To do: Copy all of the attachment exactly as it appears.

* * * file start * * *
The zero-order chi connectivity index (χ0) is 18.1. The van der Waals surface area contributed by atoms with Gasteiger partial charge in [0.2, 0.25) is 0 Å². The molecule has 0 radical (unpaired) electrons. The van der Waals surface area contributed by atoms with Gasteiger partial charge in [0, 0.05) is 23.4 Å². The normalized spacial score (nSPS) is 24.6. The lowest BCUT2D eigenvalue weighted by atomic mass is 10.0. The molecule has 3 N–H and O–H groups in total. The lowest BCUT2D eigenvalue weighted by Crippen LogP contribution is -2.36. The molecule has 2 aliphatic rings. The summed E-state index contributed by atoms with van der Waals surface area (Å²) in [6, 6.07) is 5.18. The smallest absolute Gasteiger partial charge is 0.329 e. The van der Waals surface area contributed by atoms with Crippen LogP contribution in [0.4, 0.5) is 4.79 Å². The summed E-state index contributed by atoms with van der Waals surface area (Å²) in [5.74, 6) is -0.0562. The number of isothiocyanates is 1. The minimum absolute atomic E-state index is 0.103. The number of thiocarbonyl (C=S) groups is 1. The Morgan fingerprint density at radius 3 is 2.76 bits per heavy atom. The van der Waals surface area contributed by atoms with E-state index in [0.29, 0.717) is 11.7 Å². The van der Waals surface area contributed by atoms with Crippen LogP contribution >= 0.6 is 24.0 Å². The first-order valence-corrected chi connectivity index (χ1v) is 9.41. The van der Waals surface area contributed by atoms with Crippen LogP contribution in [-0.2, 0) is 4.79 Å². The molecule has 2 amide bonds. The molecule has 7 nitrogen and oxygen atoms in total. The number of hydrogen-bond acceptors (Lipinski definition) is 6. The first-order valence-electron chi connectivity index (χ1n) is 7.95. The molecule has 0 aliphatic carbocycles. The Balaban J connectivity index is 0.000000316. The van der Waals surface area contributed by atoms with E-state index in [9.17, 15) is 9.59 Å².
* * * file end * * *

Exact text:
The zero-order chi connectivity index (χ0) is 18.1. The van der Waals surface area contributed by atoms with Gasteiger partial charge in [0.2, 0.25) is 0 Å². The molecule has 0 radical (unpaired) electrons. The van der Waals surface area contributed by atoms with Gasteiger partial charge in [0, 0.05) is 23.4 Å². The normalized spacial score (nSPS) is 24.6. The lowest BCUT2D eigenvalue weighted by atomic mass is 10.0. The molecule has 3 N–H and O–H groups in total. The lowest BCUT2D eigenvalue weighted by Crippen LogP contribution is -2.36. The molecule has 2 aliphatic rings. The summed E-state index contributed by atoms with van der Waals surface area (Å²) in [6, 6.07) is 5.18. The smallest absolute Gasteiger partial charge is 0.329 e. The van der Waals surface area contributed by atoms with Crippen LogP contribution in [0.4, 0.5) is 4.79 Å². The summed E-state index contributed by atoms with van der Waals surface area (Å²) in [5.74, 6) is -0.0562. The number of isothiocyanates is 1. The minimum absolute atomic E-state index is 0.103. The number of thiocarbonyl (C=S) groups is 1. The Morgan fingerprint density at radius 3 is 2.76 bits per heavy atom. The van der Waals surface area contributed by atoms with E-state index in [0.29, 0.717) is 11.7 Å². The van der Waals surface area contributed by atoms with Crippen LogP contribution >= 0.6 is 24.0 Å². The first-order valence-corrected chi connectivity index (χ1v) is 9.41. The van der Waals surface area contributed by atoms with Crippen LogP contribution in [-0.2, 0) is 4.79 Å². The molecule has 2 amide bonds. The molecule has 7 nitrogen and oxygen atoms in total. The number of hydrogen-bond acceptors (Lipinski definition) is 6. The first-order valence-electron chi connectivity index (χ1n) is 7.95. The molecule has 0 aliphatic carbocycles. The Balaban J connectivity index is 0.000000316. The van der Waals surface area contributed by atoms with E-state index in [9.17, 15) is 9.59 Å².